A man’s best friend: Study shows dogs can recognize human emotions
January 12, 2016
University of Lincoln
Dogs can recognize emotions in humans by combining information from different senses -- an ability that has never previously been observed outside of humans, a new study published today reveals.
For the first time, researchers have shown that dogs must form abstract mental representations of positive and negative emotional states, and are not simply displaying learned behaviours when responding to the expressions of people and other dogs.
The findings from a team of animal behaviour experts and psychologists the University of Lincoln, UK, and University of Sao Paulo, Brazil, are published in the Royal Society journal Biology Letters.
The researchers presented 17 domestic dogs with pairings of images and sounds conveying different combinations of positive (happy or playful) and negative (angry or aggressive) emotional expressions in humans and dogs. These distinct sources of sensory input – photos of facial expressions and audio clips of vocalisations (voices or barks) from unfamiliar subjects – were played simultaneously to the animals, without any prior training.
The team found the dogs spent significantly longer looking at the facial expressions which matched the emotional state (or valence) of the vocalisation, for both human and canine subjects.
The integration of different types of sensory information in this way indicates that dogs have mental representations of positive and negative emotional states of others.
Researcher Dr Kun Guo, from the University of Lincoln’s School of Psychology, said: “Previous studies have indicated that dogs can differentiate between human emotions from cues such as facial expressions, but this is not the same as emotional recognition.
“Our study shows that dogs have the ability to integrate two different sources of sensory information into a coherent perception of emotion in both humans and dogs. To do so requires a system of internal categorisation of emotional states. This cognitive ability has until now only been evidenced in primates and the capacity to do this across species only seen in humans.”
Co-author Professor Daniel Mills, from the School of Life Sciences at the University of Lincoln, said: “It has been a long-standing debate whether dogs can recognise human emotions. Many dog owners report anecdotally that their pets seem highly sensitive to the moods of human family members.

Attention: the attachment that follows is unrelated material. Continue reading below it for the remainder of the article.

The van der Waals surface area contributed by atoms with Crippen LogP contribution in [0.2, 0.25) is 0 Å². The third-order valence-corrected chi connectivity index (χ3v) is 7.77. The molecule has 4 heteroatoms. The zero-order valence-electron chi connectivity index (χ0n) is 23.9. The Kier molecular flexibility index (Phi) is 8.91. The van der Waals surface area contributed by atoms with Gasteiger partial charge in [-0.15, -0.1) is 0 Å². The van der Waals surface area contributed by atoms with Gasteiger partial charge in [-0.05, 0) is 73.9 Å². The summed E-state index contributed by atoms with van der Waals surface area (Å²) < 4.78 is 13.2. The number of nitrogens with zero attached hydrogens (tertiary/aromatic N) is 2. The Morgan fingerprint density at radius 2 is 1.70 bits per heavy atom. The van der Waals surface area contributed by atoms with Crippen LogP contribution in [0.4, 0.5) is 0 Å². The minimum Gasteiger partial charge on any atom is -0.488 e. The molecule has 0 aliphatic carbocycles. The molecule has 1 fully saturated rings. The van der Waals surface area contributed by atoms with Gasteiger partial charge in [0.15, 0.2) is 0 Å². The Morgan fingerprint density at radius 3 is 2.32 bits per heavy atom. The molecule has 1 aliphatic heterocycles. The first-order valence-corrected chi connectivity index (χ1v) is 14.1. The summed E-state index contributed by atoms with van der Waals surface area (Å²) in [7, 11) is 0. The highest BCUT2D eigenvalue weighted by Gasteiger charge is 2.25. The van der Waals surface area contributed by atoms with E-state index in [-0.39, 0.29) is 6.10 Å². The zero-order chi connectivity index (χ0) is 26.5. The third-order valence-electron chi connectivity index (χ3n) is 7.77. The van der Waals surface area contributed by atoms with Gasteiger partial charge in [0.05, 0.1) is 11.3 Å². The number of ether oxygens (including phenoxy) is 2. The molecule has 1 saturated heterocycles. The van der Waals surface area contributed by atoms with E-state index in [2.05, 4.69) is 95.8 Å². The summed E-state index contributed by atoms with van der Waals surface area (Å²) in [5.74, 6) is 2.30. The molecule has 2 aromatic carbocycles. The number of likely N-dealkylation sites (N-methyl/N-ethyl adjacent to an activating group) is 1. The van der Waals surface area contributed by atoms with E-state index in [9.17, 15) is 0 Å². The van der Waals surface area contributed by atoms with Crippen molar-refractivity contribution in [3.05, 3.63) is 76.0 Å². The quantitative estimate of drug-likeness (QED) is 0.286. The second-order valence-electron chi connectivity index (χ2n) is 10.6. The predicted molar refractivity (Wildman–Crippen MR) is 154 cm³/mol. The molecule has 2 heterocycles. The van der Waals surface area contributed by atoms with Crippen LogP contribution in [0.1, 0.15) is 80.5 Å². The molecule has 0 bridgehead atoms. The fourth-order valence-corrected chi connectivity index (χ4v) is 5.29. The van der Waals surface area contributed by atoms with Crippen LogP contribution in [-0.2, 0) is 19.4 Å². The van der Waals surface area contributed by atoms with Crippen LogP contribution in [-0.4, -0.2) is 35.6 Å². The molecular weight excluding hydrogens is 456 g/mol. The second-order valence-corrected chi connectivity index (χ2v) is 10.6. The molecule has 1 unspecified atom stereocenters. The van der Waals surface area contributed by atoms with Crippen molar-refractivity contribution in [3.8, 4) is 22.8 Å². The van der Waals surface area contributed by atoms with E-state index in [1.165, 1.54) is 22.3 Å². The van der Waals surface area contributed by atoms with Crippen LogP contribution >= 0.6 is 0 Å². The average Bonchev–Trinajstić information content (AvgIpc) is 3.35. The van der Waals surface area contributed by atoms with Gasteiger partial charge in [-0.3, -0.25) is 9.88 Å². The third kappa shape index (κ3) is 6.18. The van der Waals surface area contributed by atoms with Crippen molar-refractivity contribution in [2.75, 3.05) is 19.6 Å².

“However, there is an important difference between associative behaviour, such as learning to respond appropriately to an angry voice, and recognising a range of very different cues that go together to indicate emotional arousal in another. Our findings are the first to show that dogs truly recognise emotions in humans and other dogs.
“Importantly, the dogs in our trials received no prior training or period of familiarisation with the subjects in the images or audio. This suggests that dogs' ability to combine emotional cues may be intrinsic. As a highly social species, such a tool would have been advantageous and the detection of emotion in humans may even have been selected for over generations of domestication by us.”
Just a reminder we will be closing January 12 -15 for a little face lift:)
Dog food recall
On Monday, January 4, the Food and Drug Administration (FDA) announced the recall of a dog food which may potentially be contaminated with Salmonella or Listeria monocytogenes. According to the FDA release, Big Dog Natural, out of Brick, New Jersey, is voluntarily recalling a specific production of their Big Dog Natural raw dehydrated dog food.
Big Dog Natural "Chicken Supreme" may be contaminated with Salmonella. The company is also recalling their "Fish Supreme" food which might be contaminated with Listeria monocytogenes. Impacted food shipped during the week of 10/31/15 to 11/13/15 to online customers.
Pets eating the effected products could be at risk, as could the humans who handle contaminated pet products - thorough hand washing after handling the products is advised to avoid the risk of contamination.
According to the release, pets impacted by Salmonella and/or Listeria monocytogenes may show certain symptoms, including lethargy, decreased appetite, abdominal pain, fever and diarrhea or bloody diarrhea. Individuals concerned that their pet may be exhibiting any or all of these symptoms are encouraged to contact their veterinarians.
Big Dog Natural became aware of a potential issue after receiving notification from the FDA that an investigational sample of Chicken Supreme tested positive for Salmonella and an investigational sample of Fish Supreme for Listeria monocytogenes.
Consumers should discontinue feeding the affected product and monitor their pet's health, and contact their veterinarian if they have concerns. Consumers who purchased the product can obtain a full refund or exchange by returning the product in its original packaging.
Consumers with questions should contact Big Dog Natural by calling 1-732-785-2600